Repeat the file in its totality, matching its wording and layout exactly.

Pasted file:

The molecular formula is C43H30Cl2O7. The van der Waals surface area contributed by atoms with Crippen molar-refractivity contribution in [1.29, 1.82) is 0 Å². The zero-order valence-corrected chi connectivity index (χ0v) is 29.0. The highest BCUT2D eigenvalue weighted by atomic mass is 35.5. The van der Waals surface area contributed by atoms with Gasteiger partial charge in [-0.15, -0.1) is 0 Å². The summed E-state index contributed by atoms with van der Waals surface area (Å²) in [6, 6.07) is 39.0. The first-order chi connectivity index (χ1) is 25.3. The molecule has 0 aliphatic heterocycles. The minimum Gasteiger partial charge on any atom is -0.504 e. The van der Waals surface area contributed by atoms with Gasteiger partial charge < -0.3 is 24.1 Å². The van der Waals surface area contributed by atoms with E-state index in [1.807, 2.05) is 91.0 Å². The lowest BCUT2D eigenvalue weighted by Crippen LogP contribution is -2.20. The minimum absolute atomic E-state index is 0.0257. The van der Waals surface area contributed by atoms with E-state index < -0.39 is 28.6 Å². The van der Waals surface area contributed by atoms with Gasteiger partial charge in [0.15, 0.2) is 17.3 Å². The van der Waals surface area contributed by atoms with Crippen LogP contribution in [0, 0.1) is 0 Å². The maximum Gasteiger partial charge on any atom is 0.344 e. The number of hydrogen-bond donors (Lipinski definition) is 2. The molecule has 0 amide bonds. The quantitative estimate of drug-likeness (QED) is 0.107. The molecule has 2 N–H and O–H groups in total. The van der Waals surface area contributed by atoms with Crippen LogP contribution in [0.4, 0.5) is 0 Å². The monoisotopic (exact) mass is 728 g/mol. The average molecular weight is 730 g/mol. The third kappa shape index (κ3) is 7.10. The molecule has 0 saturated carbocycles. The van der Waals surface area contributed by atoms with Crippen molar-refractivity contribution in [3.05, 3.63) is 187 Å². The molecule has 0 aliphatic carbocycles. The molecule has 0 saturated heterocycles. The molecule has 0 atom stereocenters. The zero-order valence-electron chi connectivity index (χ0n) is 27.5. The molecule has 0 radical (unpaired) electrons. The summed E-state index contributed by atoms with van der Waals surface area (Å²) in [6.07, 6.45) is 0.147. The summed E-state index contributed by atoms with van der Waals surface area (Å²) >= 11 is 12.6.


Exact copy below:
The molecular formula is C43H30Cl2O7. The van der Waals surface area contributed by atoms with Crippen molar-refractivity contribution in [1.29, 1.82) is 0 Å². The zero-order valence-corrected chi connectivity index (χ0v) is 29.0. The highest BCUT2D eigenvalue weighted by atomic mass is 35.5. The van der Waals surface area contributed by atoms with Gasteiger partial charge in [-0.15, -0.1) is 0 Å². The summed E-state index contributed by atoms with van der Waals surface area (Å²) in [6, 6.07) is 39.0. The first-order chi connectivity index (χ1) is 25.3. The molecule has 0 aliphatic heterocycles. The minimum Gasteiger partial charge on any atom is -0.504 e. The van der Waals surface area contributed by atoms with Gasteiger partial charge < -0.3 is 24.1 Å². The van der Waals surface area contributed by atoms with E-state index in [1.807, 2.05) is 91.0 Å². The lowest BCUT2D eigenvalue weighted by Crippen LogP contribution is -2.20. The minimum absolute atomic E-state index is 0.0257. The van der Waals surface area contributed by atoms with E-state index < -0.39 is 28.6 Å². The van der Waals surface area contributed by atoms with Gasteiger partial charge in [0.15, 0.2) is 17.3 Å². The van der Waals surface area contributed by atoms with Crippen LogP contribution in [0, 0.1) is 0 Å². The maximum Gasteiger partial charge on any atom is 0.344 e. The number of hydrogen-bond donors (Lipinski definition) is 2. The molecule has 0 amide bonds. The quantitative estimate of drug-likeness (QED) is 0.107. The molecule has 2 N–H and O–H groups in total. The van der Waals surface area contributed by atoms with Crippen LogP contribution in [0.4, 0.5) is 0 Å². The monoisotopic (exact) mass is 728 g/mol. The average molecular weight is 730 g/mol. The third kappa shape index (κ3) is 7.10. The molecule has 0 saturated carbocycles. The van der Waals surface area contributed by atoms with Crippen molar-refractivity contribution in [3.05, 3.63) is 187 Å². The molecule has 0 aliphatic carbocycles. The molecule has 0 saturated heterocycles. The molecule has 0 atom stereocenters. The zero-order valence-electron chi connectivity index (χ0n) is 27.5. The molecule has 0 radical (unpaired) electrons. The summed E-state index contributed by atoms with van der Waals surface area (Å²) in [6.07, 6.45) is 0.147. The summed E-state index contributed by atoms with van der Waals surface area (Å²) >= 11 is 12.6.